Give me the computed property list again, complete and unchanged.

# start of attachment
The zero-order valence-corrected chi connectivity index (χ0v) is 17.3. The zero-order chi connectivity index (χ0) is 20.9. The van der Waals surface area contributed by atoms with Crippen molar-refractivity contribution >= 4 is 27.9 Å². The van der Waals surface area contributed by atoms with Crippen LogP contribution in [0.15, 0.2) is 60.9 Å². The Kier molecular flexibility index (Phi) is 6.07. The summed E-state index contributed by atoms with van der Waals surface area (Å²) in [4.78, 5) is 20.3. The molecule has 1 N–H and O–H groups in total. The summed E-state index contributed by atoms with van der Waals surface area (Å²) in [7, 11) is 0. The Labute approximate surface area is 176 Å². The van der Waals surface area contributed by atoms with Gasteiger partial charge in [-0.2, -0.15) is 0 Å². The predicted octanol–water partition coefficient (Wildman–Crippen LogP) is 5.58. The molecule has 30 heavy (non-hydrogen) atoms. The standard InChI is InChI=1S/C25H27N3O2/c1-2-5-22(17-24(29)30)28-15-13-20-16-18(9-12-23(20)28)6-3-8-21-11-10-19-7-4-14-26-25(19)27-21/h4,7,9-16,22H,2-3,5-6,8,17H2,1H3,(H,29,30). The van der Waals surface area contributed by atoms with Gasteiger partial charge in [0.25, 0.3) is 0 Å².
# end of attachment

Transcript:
The zero-order valence-corrected chi connectivity index (χ0v) is 17.3. The zero-order chi connectivity index (χ0) is 20.9. The van der Waals surface area contributed by atoms with Crippen molar-refractivity contribution >= 4 is 27.9 Å². The van der Waals surface area contributed by atoms with Crippen LogP contribution in [0.15, 0.2) is 60.9 Å². The Kier molecular flexibility index (Phi) is 6.07. The summed E-state index contributed by atoms with van der Waals surface area (Å²) in [4.78, 5) is 20.3. The molecule has 1 N–H and O–H groups in total. The summed E-state index contributed by atoms with van der Waals surface area (Å²) in [7, 11) is 0. The Labute approximate surface area is 176 Å². The van der Waals surface area contributed by atoms with Gasteiger partial charge in [-0.2, -0.15) is 0 Å². The predicted octanol–water partition coefficient (Wildman–Crippen LogP) is 5.58. The molecule has 30 heavy (non-hydrogen) atoms. The standard InChI is InChI=1S/C25H27N3O2/c1-2-5-22(17-24(29)30)28-15-13-20-16-18(9-12-23(20)28)6-3-8-21-11-10-19-7-4-14-26-25(19)27-21/h4,7,9-16,22H,2-3,5-6,8,17H2,1H3,(H,29,30). The van der Waals surface area contributed by atoms with Gasteiger partial charge in [0.25, 0.3) is 0 Å².